The Internal Revenue Service still doesn't have the authority from Congress to correct billions of dollars in erroneous claims for the Earned Income Tax Credit despite recent legislation, according to a new report.

The report, from the Treasury Inspector General for Tax Administration, noted that the Consolidated Appropriations Act of 2016 provides the IRS with additional tools to reduce EITC improper payments. However, the law did not expand the IRS’s authority to systemically correct the erroneous claims it identifies.

The Office of Management and Budget has declared the Earned Income Tax Credit Program to be the only IRS revenue program fund at high risk for improper payments. The IRS estimates that 23.8 percent ($15.6 billion) of EITC payments were issued improperly in fiscal year 2015.

Without the authority to systemically correct erroneous claims, the IRS continues to be unable to address the majority of potentially erroneous EITC claims it identifies, according to TIGTA. The number of potentially erroneous EITC claims the IRS can audit is limited by resources. As a result, billions of dollars in potentially erroneous EITC claims go unaddressed each year.

“The IRS’s fiscal year 2017 budget submission contained a legislative proposal for correctable error authority,” said TIGTA Inspector General J. Russell George in a statement. “This authority would help it systemically address many of the erroneous claims it identifies.”

In addition, although the IRS completed risk assessments of the 22 program fund groups identified by the Treasury, the risk assessment process still does not provide a valid assessment of refundable credit improper payments, the report noted. For example, the IRS continued to incorrectly rate the risk of improper payments associated with the Additional Child Tax Credit and the American Opportunity Tax Credit in fiscal year 2015 as low, despite the IRS’s own enforcement data.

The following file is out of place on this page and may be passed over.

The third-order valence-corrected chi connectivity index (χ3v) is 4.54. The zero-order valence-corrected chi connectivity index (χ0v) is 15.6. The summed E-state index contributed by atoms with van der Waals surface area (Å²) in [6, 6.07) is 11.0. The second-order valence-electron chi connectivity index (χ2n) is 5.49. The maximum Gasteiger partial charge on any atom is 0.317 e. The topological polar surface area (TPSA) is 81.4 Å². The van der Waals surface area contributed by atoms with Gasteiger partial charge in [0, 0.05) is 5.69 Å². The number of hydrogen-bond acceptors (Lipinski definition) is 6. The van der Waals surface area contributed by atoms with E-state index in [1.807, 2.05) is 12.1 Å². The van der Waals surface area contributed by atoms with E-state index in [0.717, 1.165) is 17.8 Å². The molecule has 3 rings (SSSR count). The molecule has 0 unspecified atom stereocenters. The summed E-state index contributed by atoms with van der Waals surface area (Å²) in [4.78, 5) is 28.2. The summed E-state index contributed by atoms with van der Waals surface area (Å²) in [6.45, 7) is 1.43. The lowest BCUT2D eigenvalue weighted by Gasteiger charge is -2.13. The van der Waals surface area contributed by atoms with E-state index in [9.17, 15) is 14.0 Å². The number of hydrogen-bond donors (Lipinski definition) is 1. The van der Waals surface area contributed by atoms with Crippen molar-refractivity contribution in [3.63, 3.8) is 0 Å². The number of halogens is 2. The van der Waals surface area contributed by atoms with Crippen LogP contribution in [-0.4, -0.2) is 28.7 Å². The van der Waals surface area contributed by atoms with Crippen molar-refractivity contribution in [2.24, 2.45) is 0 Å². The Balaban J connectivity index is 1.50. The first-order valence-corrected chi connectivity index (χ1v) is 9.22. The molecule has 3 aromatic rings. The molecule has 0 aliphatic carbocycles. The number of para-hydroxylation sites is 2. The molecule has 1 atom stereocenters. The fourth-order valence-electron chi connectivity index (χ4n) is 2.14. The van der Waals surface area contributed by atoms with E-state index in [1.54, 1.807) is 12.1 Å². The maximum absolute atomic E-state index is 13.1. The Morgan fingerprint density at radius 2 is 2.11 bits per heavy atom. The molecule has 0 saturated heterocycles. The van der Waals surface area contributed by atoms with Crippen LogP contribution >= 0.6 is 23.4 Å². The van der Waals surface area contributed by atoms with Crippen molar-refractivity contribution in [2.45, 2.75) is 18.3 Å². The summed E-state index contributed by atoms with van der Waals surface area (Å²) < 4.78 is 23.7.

From those enforcement data, TIGTA estimates that the potential Additional Child Tax Credit improper payment rate for fiscal year 2015 is 24.2 percent, with potential improper payments totaling $5.7 billion, and estimates that the potential American Opportunity Tax Credit improper payment rate for fiscal year 2015 is 30.7 percent, with potential improper payments totaling $1.8 billion.

TIGTA recommended that the IRS ensure that the revised Additional Child Tax Credit improper payment risk assessment process includes a quantitative assessment. The report also recommended that the IRS ensure that the results of the American Opportunity Tax Credit Improper Payment risk assessment accurately reflect the high risk associated with American Opportunity Tax Credit payments. The IRS agreed with the recommendations and plans to take corrective action.

“The IRS continues to work with the Department of the Treasury, which supports expanded error correction authority as well as other legislative changes beyond those recently provided in the Consolidated Appropriations Act of 2016 that will help us improve compliance and reduce overclaims related to refundable credits,” wrote IRS CFO Ursula S. Gillis in response to the report. “We agree with you about the importance of properly accounting for payments made through the tax system for such useful benefits for the EITC, ACTC, and AOTC. We continue to use every tax administration tool and technique available to us as well as vigorously explore additional data sources and partners to verify claim eligibility, deter overclaims, and reduce payment errors. Without additional authorities granted to us by Congress, our ability to reduce payment errors in benefit programs administered through the tax system remains extremely challenging.”

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